While the Condors underwent conversion, the crews passed the winter in training flights over the North and Baltic Seas. Then in the spring of 1940 the unit was redesignated I./KG 40 and began operations, flying armed reconnaissances in support of the German invasion of Norway and bombing sorties against British shipping engaged in the campaign.
Following the Allied débâcle the unit was expanded into two Staffeln, redesignated I. Gruppe KG 40, and re-equipped with an improved mark of Condor, the 200 C-1, which differed from its predecessor principally in that the ventral or belly gondola was considerably lengthened, allowing a 20-millimetre cannon to be fitted to the forward section to silence the guns of target vessels, firing forward and down. The ventral armament was completed by a 7.9 millimetre machine-gun in the rear of the gondola, firing aft and down. The dorsal armament consisted of a 7.9 machine-gun in a forward turret, with an all-round field of fire, and a similar weapon to the rear. The four BMW engines, as in the earlier version, each developed 850 hp, and they could lift five or six 250 kg (551 lb) bombs and a crew of five. These consisted of pilot, co-pilot, navigator (who also served as radio-operator, bomb-aimer and gunner), engineer-gunner, and rear dorsal gunner. The economical cruising speed was approximately 180 mph and the radius of action with a full bomb-load about 1,100 miles.
Early in July, following the fall of France, the transfer of the new Gruppe to a newly acquired airfield at Bordeaux-Merignac was begun; but its true métier was still not fully understood, except perhaps by Petersen. The first phase of the Battle of Britain had started and it was perhaps inevitable that KG 40 should be thrown into the fray. With two big aerial mines suspended externally, the Condor crews, operating in darkness, began a minelaying campaign against Britain’s east coast ports; but thus handicapped the Condors suffered disastrously in speed and stability and became too vulnerable a target for the ground defences. When two Condors were lost on minelaying operations on the night of 19/20 July, Petersen urged that such operations be discontinued. Unable to get permission through the ‘usual channels’, he by-passed them and appealed by telephone direct to Jeschonnek. ‘This wasteful business of mining will have to stop,’ he told Jeschonnek. ‘Otherwise we shall lose all our planes and crews.’ Although taken aback at Petersen’s outburst, Jeschonnek knew his man and agreed. (The two men had served together in the secret air force in Russia in 1929.) Petersen went on to urge that the Gruppe be allowed to begin the work for which it was formed, equipped and trained, and Jeschonnek was sympathetic. But with the Battle of Britain rapidly approaching its climax, the Gruppe was next recruited into the night bombing of Britain’s cities, and missions were flown to the Liverpool-Birkenhead area on four successive nights in August. By this time, however, the Condors had begun operating against Allied merchant shipping, mostly in the North Atlantic, and they soon began to enjoy spectacular success. Co-operating with Marine Gruppe West at Lorient, the Condors took off singly from Bordeaux in the early morning and flew out across the Bay of Biscay as far as 24 degrees west before describing a right-hand semi-circle that took them north of Scotland on their way to a landing in Norway, returning by the same route two days later. Any convoys cut by this huge arc thus came under surveillance, and single ships and stragglers were attacked on sight.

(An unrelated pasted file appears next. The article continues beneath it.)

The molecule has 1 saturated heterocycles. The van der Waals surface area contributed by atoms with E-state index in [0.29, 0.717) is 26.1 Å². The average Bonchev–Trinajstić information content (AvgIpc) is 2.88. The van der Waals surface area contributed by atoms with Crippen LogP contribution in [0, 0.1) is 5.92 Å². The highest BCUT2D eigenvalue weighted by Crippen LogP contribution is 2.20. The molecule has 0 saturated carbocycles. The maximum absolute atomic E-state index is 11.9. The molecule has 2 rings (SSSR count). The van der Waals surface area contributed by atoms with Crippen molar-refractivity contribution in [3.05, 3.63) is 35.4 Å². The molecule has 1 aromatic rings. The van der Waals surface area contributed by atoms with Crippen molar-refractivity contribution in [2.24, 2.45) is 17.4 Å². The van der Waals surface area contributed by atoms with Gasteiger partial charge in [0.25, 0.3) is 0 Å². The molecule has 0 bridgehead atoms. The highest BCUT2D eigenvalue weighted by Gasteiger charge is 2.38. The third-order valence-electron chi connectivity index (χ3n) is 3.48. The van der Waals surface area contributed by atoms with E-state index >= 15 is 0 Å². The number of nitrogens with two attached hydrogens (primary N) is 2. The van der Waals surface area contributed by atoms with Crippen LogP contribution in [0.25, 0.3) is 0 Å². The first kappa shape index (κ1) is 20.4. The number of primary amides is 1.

Lacking any sophisticated form of bomb-sight, the Condor crews attacked their targets visually from abeam at low level, diving down to masthead height, where the guns of escort vessels were powerless to interfere. ‘You could hardly miss,’ says Petersen. ‘Even without a bomb-sight at least one of the bombs would find the ship provided you kept low enough.’ Some pilots, learning from experience that what little armament the merchant ships themselves carried was invariably mounted astern, directed their bombing runs along the length of vessels from the bow, pulling up steeply after they had dropped their bombs to avoid collision with masts. It was in this period, from late August to mid-November 1940, that the Condors sank nearly 90,000 tons of Allied shipping and damaged a good deal more.
These were the sinkings that first stimulated the search for a counter-measure by the British naval and air staffs. But they did not satisfy Petersen. Despite well-earned awards of the Knight’s Cross to pilots like Captains Fliegel and Daser and Lieutenants Verlohr and Buchholz, as well as to Jope and himself, and despite the posting-in of the cream of the bomber training schools, Petersen could not contain his frustration. At just about the time that Stevenson was warning Portal that an intensification of the Condor threat must be anticipated, Petersen was appealing to Hitler for a dramatic increase in Condor production. ‘If I had enough aircraft to send out between forty and fifty a day,’ he is reported to have said, ‘the blockade of England could be really effective.’
Clearly Petersen was not given to over-statement, a characteristic which may have told against him in Nazi Germany. Anyway, for the moment at least, he was no more successful in his pleadings than Stevenson had been. Throughout 1940 only thirty-six Condors were built, and although an improved variant – the 200 C-3, incorporating four 1,000 h.p. Bramo-Fafnir radial engines and other refinements – was in preparation, production was still limited to four or five machines a month. Indeed throughout the winter of 1940/41 the Gruppe continued to operate two Staffeln on about fifteen aircraft, of which rarely more than eight were serviceable at any one time.